After seven years of absence from TV, Diam’s gave an interview to Seven to Eight this Sunday, June 26. On TF1, the former rapper made an important update on her choice to wear the veil.
It has been seven years since Diam’s last appeared on television. But this Sunday, June 26, the former rapper agreed to give an interview to Audrey Crespo-Mara in seven to eight, a few days before the release of his documentary, Salam. The opportunity for her to look back on her dark past, her suicide attempts, her time in a psychiatric hospital, her dazzling success and her discomfort. But also on her encounter with Islam, the religion to which she converted when she went on a trip to Mauritius. Veiled for many years, Mélanie Georgiades of her real name does not always understand why her choice was controversial at the time. “I travel a lot. In other countries of the world, it’s not central, when we talk about a Muslim woman we don’t just talk about her veil”she confided.
On TF1, Diam’s wanted to make an important point: “I am not just a veil. I am a woman. I am not just a veiled woman, I am a woman like all women”. The former rapper, who made “the choice to cover” soon after his conversion to Islam, finds “unfair that, sometimes, veiled women are asked to wear everything that happens in the world”. Aware that her choice may have surprised some, Diam’s is happy to have lived “in a family like [sienne]” in which the veil has never been a subject of “debate, conflict”. “At home, my mother never had a problem with it. My father never had a problem with it, remembered the friend of Vitaa in front of the cameras of TF1. It’s a non-subject with us.”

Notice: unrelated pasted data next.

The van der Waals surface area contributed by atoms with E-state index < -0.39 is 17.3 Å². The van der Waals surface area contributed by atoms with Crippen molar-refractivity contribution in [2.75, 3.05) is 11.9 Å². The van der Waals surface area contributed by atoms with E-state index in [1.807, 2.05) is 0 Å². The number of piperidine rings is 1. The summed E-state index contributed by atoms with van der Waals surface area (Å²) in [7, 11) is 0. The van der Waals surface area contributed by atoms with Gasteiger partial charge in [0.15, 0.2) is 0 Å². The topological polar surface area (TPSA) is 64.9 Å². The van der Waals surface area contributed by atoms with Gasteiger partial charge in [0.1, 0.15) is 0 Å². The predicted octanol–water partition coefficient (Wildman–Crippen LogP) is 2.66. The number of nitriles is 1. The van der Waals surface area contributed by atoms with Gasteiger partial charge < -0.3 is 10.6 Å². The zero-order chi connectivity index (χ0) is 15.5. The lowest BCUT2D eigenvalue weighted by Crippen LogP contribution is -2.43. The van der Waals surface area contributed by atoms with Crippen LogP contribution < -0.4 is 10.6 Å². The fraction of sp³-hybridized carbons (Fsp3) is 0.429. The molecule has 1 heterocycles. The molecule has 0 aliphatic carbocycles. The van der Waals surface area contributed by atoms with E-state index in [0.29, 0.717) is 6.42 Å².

Diam’s: “The questioning, I can understand it”
Diam’s regretted that the looks or even the opinions changed about her from the moment she chose to wear the veil. “I understand that it calls out to my own mother, who saw her daughter cover up. The questioning, I can understand it. We can discuss, we can exchange, we can get to know each other… And all of a sudden , no, we can’t exchange, we can’t discuss”, she explained in Seven to Eight. If she is “sorry” for women “who suffer” of having to cover up, the former artist claims to know “thousands of women who are very comfortable with it”like her. “We, who have decided to wear it out of spiritual convictions, we do not experience things as some may think”she still struck with Audrey Crespo-Mara.